After World War II, the sentiments of anti-martial arts decreased among the armed forces, Karate practice began a re-birth. In the year 1948, the Japan karate Association was formed as the organization for Shotokan Karate, under the direction of Master Gichin Funakoshi. Unfortunately, discontent arose among many of Master Funakoshi’s senior instructors, because the organization required that karate would be taught for a profit. However, karate was introduced to foreign countries on a demonstration basis.

Several years later, the discontent became more intense among the instructors, as college rivalry also played a big part in what became a departure of several of the seniors.

One of the large split groups assumed the name “Shotokai” and still a large influence in Japan today. The (JKA) Japan Karate Association remains the mainline Shotokan group with Masatoshi Nakayama as chief instructor, taking over for the aging Funakoshi, who died in 1957.
In later years, many changes took place. After many stable years, discontent again arose in the JKA, first with the departure of Hirozaku Kanazawa, who formed his own Shotokan organization “Shotokan karate International”. Later, other senior instructors left to either form their own groups or align themselves with other former JKA groups.

In the 1980’s a dispute arose between the JKA headquarters and one of the senior instructors, resulting in a court battle over the rights to the JKA name, and after years of litigation, the rights were awarded to the headquarters group.

Today, many JKA instructors have left the headquarters group, re-aligning themselves with competing groups or remained independent. With these many splits, some changes in the forms have been instituted, but the essence of Shotokan has remained. Many Shotokan groups have gravitated towards each other and have become very cohesive.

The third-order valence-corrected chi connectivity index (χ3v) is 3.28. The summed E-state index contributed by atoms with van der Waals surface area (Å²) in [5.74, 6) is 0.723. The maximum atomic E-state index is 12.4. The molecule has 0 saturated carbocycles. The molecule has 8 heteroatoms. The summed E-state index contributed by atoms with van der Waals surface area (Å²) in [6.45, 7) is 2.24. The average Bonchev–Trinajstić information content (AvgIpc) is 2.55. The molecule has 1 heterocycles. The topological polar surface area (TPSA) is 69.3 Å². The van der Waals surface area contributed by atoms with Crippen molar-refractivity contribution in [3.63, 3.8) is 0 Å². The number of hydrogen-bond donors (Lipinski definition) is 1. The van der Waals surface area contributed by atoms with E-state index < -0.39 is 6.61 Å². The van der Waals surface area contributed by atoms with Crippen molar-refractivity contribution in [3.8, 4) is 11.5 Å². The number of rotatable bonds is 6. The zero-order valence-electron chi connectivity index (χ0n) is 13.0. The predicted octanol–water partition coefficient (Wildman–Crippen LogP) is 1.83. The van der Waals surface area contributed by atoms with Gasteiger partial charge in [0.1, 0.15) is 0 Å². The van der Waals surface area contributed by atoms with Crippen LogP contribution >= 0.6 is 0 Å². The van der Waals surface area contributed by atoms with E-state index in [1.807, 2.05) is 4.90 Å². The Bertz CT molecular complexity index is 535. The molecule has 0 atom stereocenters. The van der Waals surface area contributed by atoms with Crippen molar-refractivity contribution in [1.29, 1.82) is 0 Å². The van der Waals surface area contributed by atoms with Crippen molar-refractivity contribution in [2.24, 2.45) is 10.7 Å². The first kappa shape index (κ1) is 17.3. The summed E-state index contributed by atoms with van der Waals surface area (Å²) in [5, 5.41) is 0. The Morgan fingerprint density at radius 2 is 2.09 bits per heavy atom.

Shotokan remains a very popular style throughout the world.
Today; everywhere in Japan and the rest of the world we hear the voices of Karate training.

Mr. Ohshima was born in 1930. By the age of 5, he had already begun the disciplined and rigorous world of Japanese martial arts. He pursued sumo wrestling, kendo, and judo from the age of 5 to 15 years.
In 1955 Mr. Tsutomu Ohshima, one of Master Funakoshi’s last direct students, came to the United States, and was the first person to teach Karate to the US public.
He is the founder and Shihan (Chief Instructor) of Shotokan Karate of America (SKA)


Master Tomasaburo Okano, a devoted student of Master Gichin Funakoshi, opened a school of Shotokan karate in Japan, under the guidance of Master Gichin Funakoshi.
Born in Tokyo, Japan; Mr. Toyotaro Miyazaki began studying Karate at the age of 15, and Mr. Masakatsu Takahashi who were studying under Master Tomasaburo Okano. In 1967, Mr. Miyazaki and Mr Takahashi came to the United States under the direction of Master Okano; and Mr. Miyazaki became the chief instructor of Tokutai Karate-Do and head of the U.S KENKO-JUKU ORGANIZATION”.
Mr. Miyazaki immediately established a name for himself by winning in American tournaments. Many titles fell to his excellent kick and punch combinations, and his ability to outstare any opponent. He was one of the premier Karate tournament fighters, as well as forms. He maintained a top 10 ranking in the country for two decades, from 1960’s to 1980’s. He retired from competition for 10 years, coming back in the 80’s to keep winning and remain one of the best in the country, in forms as well as in weapons. His reverse punch was so fast, that it was compared to the movement of a lizard tongue.
He is one of the most loved and prominent instructors of the East Coast. At the present time he is directing his own organization “T. Miyazaki’s U.S. Shoto-Kai”

Mr. Takahashi is very well known for his strength and power. He is actually the president of the Kenko-Juku Organization in the United States.

In 1975, Sensei Jorge Decena and Sensei Nixon Feliz began to study Karate under one of Sensei Miyazaki’s students, Mr. Kevin Burke who later changed his name to Seifullah Ali Shabbazz. In 1981, Sensei Decena and Sensei Feliz obtained their First Degree Black Belts under Sensei Toyotaro Miyazaki.
They began teaching in 1980, under the direction of Master Miyazaki and became two of the best competitors in the East Coast.